Formulation of a Research Question and the Thesis Journey: A Bumpy Ride

Although there were so many of us, the master program coordinators managed this situation well in the thesis trajectory process. They formed fourteen thematic groups to catch all students' attention according to their academic interests. They were flaming cocktails of data protection, IP rights, rapidly developing complex digital technologies, digital competition law, ethics and data science, fintech, regtech, and sustainable energy. Generally, each group had two supervisors, one professor and one PhD candidate. I chose the group on selected issues of data protection whose supervisors were Dr.Nadezhda Purtova and Magdalena Brewczyńska.

The journey started with writing the thesis proposal and creating the research design. My proposals were rejected three times because the formulation of my research question was not sufficiently clear. I learned a lot about crystalising the research question, research objectives and literature gap in this process. In fact, when I came back to Turkey to proceed with my PhD adventure, I immediately deleted ten previously written pages. I formulated a novel strong research question according to the methodology I learned in Tilburg. I would like to take this occasion to thank my supervisor Dr.Nadezhda Purtova, again.

My thesis is about using personal data as-counter performance in contractual relationships. For the first time, it was regulated in the EU with the Digital Content Directive (2019/770). This table illustrates the legislation process of the data as counter-performance contracts in the DCD. Source: Author’s thesis.

Microphone Crisis -not diplomatic-

I experienced this program entirely via Zoom sessions. We, as students, were small fluffy images on the screen along with the lecturers, and using microphones was the only way that connected us to each other. Interestingly, certain knowledge clips in a course were fluffy too. Since we were in the middle of the COVID19 pandemic and the University’s expenses had decreased significantly, why were the lecturers not provided with average quality microphones? Similarly, why did they not invest in sound editing software and human resources in this area? These questions were soaring through my mind during live sessions of that course, where we had yet to hear an unmuffled sound from the lecturer. Sometimes, significant parts of the lecture could not be understood by students. Yes, it was certainly a crisis, in the form of an ill-working microphone!

Take Extra Care of Your Eyes!

I would like to share my reading experience in Tilburg in the shadow of COVID19. I did not attempt to count the total pages of the reading materials, but it is beyond doubt that there were at least five thousand pages to be read in the program. And I did not print any of them. I originally had plans to buy a printer to get rid of screens at the beginning of the first semester. Trying to catch up with the program in the first month ruled out that plan. Also, I loved the idea that if I read on screen, I would access all my highlights afterwards. The result? My eye prescriptions have decreased by half a diopter for each eye, that’s -0.5 points for my non-medically-native readers (very much like myself). I wouldn't have noticed if my glasses were able to resist this technology-related program and not broken the day after I submitted the last chapter of my thesis.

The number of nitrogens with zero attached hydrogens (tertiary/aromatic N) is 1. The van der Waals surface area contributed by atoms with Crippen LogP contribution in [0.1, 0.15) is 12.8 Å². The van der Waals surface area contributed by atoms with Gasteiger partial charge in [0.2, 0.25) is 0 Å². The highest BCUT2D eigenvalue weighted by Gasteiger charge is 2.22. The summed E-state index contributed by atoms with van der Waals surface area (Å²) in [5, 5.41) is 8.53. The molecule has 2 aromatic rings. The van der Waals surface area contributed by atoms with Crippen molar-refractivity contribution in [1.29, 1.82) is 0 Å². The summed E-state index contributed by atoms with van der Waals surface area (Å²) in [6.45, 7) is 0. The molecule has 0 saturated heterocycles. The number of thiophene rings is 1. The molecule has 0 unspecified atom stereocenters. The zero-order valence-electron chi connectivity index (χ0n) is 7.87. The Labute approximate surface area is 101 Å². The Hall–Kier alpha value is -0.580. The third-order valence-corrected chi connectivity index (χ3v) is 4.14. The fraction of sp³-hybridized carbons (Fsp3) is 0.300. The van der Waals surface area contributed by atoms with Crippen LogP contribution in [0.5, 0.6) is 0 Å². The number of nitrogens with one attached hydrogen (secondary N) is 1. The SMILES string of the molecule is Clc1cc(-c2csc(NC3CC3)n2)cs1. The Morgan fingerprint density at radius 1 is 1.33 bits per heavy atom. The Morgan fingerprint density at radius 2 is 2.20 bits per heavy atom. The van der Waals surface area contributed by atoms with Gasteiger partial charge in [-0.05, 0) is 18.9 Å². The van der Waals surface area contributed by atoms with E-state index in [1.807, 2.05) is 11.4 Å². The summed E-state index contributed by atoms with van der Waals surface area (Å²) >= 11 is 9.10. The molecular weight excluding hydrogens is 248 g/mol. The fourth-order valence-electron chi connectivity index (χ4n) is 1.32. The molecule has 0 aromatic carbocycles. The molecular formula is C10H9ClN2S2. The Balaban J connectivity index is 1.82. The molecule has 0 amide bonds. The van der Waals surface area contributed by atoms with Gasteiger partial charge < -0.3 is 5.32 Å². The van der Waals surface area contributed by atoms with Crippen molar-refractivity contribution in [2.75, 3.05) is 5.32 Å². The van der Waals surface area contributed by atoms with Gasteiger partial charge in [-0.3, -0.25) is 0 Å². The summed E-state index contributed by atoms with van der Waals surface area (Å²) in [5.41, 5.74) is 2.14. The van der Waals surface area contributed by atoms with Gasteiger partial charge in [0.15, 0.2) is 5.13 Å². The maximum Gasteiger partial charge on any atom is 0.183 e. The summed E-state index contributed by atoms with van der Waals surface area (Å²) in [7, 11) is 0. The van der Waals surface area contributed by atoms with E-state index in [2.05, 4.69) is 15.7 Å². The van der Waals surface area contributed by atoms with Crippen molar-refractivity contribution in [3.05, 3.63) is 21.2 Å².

I advise those who will start this program to take extra care about their eye health. This does not mean think about trees. You can strike a fair balance between your eyes and trees (you will hear of this “balancing” in almost every lecture, be prepared!). Don't tell her, but you can legitimise your balancing exercise by thinking about one lecturer who printed out the exam papers written in a digital environment. (Yes, she printed out our answers which were filled digitally and marked manually, scanned again and assigned each of them for each student. Yes, this occurred in a law and technology LL.M. program).

***

These are just a few remarks of what my COVID19 academic experience at Tilburg University looked like. As you would appreciate, it would be impossible to put everything in one blog post. Just to highlight again, my expectations were met at this program, and I strongly suggest applying for this program in order to broaden your horizons on the intersection of law, technology, and society. Last but not least, I would like to take this opportunity to thank the Jean Monnet Scholarship Office staff in Turkey for their kind and outstanding support throughout the year, in every step.